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Tribe may get part of Badlands

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WOUNDED KNEE, S.D. (AP) - The National Park Service is considering management changes that could give the Oglala Sioux Tribe control of the 208-square-mile South Unit of Badlands National Park.

One option includes the complete return of the area to the tribe.

It's an apparently unprecedented set of proposals that, at least symbolically, would represent a reversal of the centuries-old tradition of land grabs by the U.S. government.

The proposal holds hope of economic development, cultural preservation and pride to some leaders of a reservation known for rampant alcoholism, poverty and joblessness.

Others worry, however, about handing roughly half of a national park to a tribe with a history of turmoil.

''We can manage the South Unit as a park,'' said Monica Terkildsen of the Oglala Sioux Parks and Recreation Authority. ''I know we can do that. I have total faith that we have enough expertise here to do that.''

Some white owners of Badlands-area tourist attractions and campgrounds say they'd rather have the NPS retain control.

''From the track record of the tribe, I don't know how that would work,'' said Phillip Kruse, owner of Circle View Guest Ranch near Interior. ''It wouldn't hurt my feelings if the tribe manages it, as long as it's done well. But from what I've seen of the tribe, it's usually not done that well.''

The South Unit is vastly different from the North Unit, the part of the park most tourists see. The North Unit has the road that connects at both ends to Interstate 90. It also contains the park headquarters and virtually all of the park's modern amenities.

The South Unit, meanwhile, contains virtually nothing but nature - ''table mesas offering sweeping panoramas, incredible canyon washes and ravines, and foreboding walls,'' according to NPS literature.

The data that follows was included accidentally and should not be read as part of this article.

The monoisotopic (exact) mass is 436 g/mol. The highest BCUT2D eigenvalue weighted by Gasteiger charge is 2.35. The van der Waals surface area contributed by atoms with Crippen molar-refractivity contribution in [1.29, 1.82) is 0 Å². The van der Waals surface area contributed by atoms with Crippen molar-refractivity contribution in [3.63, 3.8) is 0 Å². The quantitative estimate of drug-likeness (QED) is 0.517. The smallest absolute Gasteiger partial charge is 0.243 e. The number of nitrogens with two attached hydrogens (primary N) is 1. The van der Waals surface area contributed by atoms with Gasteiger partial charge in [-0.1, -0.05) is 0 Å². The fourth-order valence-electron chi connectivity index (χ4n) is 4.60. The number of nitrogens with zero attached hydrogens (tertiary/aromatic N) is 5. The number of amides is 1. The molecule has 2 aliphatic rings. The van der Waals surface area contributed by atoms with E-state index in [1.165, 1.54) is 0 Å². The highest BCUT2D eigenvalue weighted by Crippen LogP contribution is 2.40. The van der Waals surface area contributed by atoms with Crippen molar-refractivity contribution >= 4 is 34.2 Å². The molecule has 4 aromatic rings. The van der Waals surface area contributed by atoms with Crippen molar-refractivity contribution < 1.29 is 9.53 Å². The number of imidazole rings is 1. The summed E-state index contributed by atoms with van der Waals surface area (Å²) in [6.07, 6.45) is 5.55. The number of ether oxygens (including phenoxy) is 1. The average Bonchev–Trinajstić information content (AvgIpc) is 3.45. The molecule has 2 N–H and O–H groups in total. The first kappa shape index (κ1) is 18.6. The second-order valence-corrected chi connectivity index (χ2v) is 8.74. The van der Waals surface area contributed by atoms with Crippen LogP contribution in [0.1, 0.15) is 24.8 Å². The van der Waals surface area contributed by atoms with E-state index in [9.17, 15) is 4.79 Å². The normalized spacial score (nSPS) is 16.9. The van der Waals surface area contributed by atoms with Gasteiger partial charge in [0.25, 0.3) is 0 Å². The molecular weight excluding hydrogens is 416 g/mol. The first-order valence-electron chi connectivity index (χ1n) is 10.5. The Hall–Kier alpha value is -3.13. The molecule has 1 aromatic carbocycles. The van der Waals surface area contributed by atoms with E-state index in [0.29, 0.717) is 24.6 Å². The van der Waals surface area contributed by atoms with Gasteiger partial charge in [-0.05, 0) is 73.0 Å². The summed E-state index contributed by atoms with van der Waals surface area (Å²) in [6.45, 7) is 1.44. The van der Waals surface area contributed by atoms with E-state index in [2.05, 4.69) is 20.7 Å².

''God has created the scenery there, and it's how it should be,'' said Guy White Thunder, 84, an Oglala Sioux tribal member.

The federal government owns the North Unit, which is managed by the NPS. The tribe owns the South Unit, which is within the Pine Ridge reservation's boundaries. The federal government took the land that makes up the South Unit during World War II for use as a bombing range. It later was set aside as a South Unit of Badlands National Park.

On paper, the tribe and the NPS jointly manage the South Unit. In practice, the NPS has most of the control.

The four concepts under consideration for management are:

* the status quo;

* more management duties for the tribe;

* turn management over to the tribe with technical help from the NPS; or

* give all control of the South Unit to the tribe.

The last option ''would deauthorize the South Unit of Badlands National Park and end NPS management there,'' according to NPS literature.

Thirteen meetings were held April 7 - 18 to allow public input. Ten were held in reservation towns.

A management plan is to be proposed a year from this fall. The three options that include greater tribal involvement are all said to require congressional approval.

Some tribal members want to maintain the unit as a park and improve visitor access. But some look at uses such as mining, grazing and farming. Still others think it should be returned to the original owners' descendants.

Some grazing already is allowed in the South Unit, with lease payments to the tribe. More grazing and wheat farming would be possible if the tribe gained full control.

The land also contains zeolite, a mineral with uses ranging from water softening to nuclear waste treatment.

There also are prehistoric fossils, some of which were damaged during the bombing range days or taken by fossil poachers.

Some, however, prefer the tribe's current role and do not want changes. During the public input meetings, ''One person, he wrote the word 'embezzlement' [on a marker board] - 'there are too many embezzlements going on, they're always in the red,' you know, that type of stuff,'' Terkildsen said, ''so they don't trust the tribe.''

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